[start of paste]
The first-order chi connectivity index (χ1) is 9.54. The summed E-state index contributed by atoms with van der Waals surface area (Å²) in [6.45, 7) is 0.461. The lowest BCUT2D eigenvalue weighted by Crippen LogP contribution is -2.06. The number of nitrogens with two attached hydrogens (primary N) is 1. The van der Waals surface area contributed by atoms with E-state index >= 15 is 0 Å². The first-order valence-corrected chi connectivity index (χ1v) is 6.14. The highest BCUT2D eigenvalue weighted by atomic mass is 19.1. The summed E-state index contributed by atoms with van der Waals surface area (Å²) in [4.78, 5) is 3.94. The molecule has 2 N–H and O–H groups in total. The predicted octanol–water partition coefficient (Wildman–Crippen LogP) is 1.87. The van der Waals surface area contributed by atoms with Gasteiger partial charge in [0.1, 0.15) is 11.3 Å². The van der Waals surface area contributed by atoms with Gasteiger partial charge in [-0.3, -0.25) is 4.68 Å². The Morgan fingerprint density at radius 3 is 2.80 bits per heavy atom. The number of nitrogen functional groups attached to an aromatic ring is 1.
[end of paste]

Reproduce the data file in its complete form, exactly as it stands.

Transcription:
The first-order chi connectivity index (χ1) is 9.54. The summed E-state index contributed by atoms with van der Waals surface area (Å²) in [6.45, 7) is 0.461. The lowest BCUT2D eigenvalue weighted by Crippen LogP contribution is -2.06. The number of nitrogens with two attached hydrogens (primary N) is 1. The van der Waals surface area contributed by atoms with E-state index >= 15 is 0 Å². The first-order valence-corrected chi connectivity index (χ1v) is 6.14. The highest BCUT2D eigenvalue weighted by atomic mass is 19.1. The summed E-state index contributed by atoms with van der Waals surface area (Å²) in [4.78, 5) is 3.94. The molecule has 2 N–H and O–H groups in total. The predicted octanol–water partition coefficient (Wildman–Crippen LogP) is 1.87. The van der Waals surface area contributed by atoms with Gasteiger partial charge in [0.1, 0.15) is 11.3 Å². The van der Waals surface area contributed by atoms with Gasteiger partial charge in [-0.3, -0.25) is 4.68 Å². The Morgan fingerprint density at radius 3 is 2.80 bits per heavy atom. The number of nitrogen functional groups attached to an aromatic ring is 1.